I also have used several bullpups — the FX Wildcat .25, Air Arms Galahad .22, Kral Puncher .25 and MrodAir Velociraptor .30. These compact guns maintain a full-length barrel and air reservoir. They also come in a compact, mobile package. All are great long-distance rigs. Rifle or bullpup, I like a gun with a lighter trigger. A multi-shot design is preferred and a high-shot capacity is a plus because of the amount of shooting. However, if the onboard air storage is limited you can always slip a buddy bottle in your pack.
With respect to performance, as with all hunting guns accuracy rules, your prairie dog air rifle needs to be proven at distances from 30-125 yards. I generally zero my rig at 75 yards, using Chairgun to generate a cheat sheet at 10-yard increments. At some point before I begin hunting, I’ll shoot from 30-100 yards to make sure the trajectory is properly mapped and define my maximum range at which I can maintain a ½-inch group.
A scope reticle with aimpoints or mildots is useful in this hunting application and strongly recommended. In terms of power, my preference for .22 is something about 35 foot-pounds. In .25, I prefer about 55 ft./lbs. and in .30 about 80 ft./lbs. I’ve used Leapers scopes for this application. They have good glass quality, are sturdy and stand up well to hard use. They also are budget priced, which is unusual when it comes to airgunning optics.
Regardless of caliber, my preference is for a medium-to-heavy roundnose Diabolo pellet, as they tend to give the best overall performance for long-range shooting. I’ll use JSB Exact Heavies quite often, as most of my guns are accurate with them, and the terminal performance is excellent. Lately, the H&N Hunter Extremes have been impressive. Besides accuracy, this cross-hatched hollowpoint offers outstanding terminal performance in more powerful guns. A wide selection of pellets is available in different calibers.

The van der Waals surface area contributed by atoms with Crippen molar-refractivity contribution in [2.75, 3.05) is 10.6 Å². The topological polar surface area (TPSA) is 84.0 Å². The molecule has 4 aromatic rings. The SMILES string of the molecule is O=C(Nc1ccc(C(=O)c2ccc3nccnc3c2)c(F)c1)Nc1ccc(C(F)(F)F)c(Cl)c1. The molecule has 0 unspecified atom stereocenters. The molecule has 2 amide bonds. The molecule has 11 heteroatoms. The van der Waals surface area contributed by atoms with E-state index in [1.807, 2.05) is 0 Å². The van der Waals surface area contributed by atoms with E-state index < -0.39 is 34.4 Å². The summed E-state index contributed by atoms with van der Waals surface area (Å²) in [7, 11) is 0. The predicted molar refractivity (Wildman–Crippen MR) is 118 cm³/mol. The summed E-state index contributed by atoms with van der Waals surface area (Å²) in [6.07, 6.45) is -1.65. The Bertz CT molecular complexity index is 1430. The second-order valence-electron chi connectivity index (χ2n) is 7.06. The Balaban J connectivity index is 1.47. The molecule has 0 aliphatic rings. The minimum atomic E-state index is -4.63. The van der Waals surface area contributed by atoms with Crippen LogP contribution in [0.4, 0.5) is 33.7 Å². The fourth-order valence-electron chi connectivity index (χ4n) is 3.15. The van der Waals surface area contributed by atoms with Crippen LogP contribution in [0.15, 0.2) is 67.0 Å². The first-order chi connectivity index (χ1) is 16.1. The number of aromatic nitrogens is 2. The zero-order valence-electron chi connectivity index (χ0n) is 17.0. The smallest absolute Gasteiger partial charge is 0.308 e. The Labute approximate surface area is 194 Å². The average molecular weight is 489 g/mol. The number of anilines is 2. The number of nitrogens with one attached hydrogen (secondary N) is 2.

What About Accessories?
My other gear includes a solid set of shooting sticks. Packing a pad to sit or lay on will save you from some of the thornier vegetation. I always keep binoculars on hand, as prairie dogs will raise their head an inch over the mound to watch you, providing a viable target if you can locate them. A rangefinder is a must, as distance can be difficult to estimate in wide open spaces.
A first aid kit is a great idea, too. I’ve used it on many trips, especially the tweezers to remove thorns and cactus needles. The heaviest article in my daypack is a water supply — 3 or 4 liters in plastic bottles I freeze the night before and drink as they melt. Temperatures in the low 100s with no humidity sucks the fluids from you. Keeping hydrated is an issue of safety, not comfort.
I generally wear earth-colored clothing, preferring long-sleeved fishing shirts with mesh-covered vents, a bandana around my neck so I don’t become the proverbial redneck hunter, a hat, (sometimes) lightweight gloves to give added protection from stickers and sun, and light hiking boots. My thin mesh camo coveralls weigh a few ounces and slip over my clothes if camouflage is necessary.
Hunting opportunities for prairie dogs come early in spring and last throughout summer. If you want to try something a challenging that will keep you on the ground and moving, give an airgun a try. It will turn your shoot into a hunt. Even if your primary goal is to go out with your centerfire to pop dogs, set aside a morning and try an air rifle. It will add a new dimension to your outing!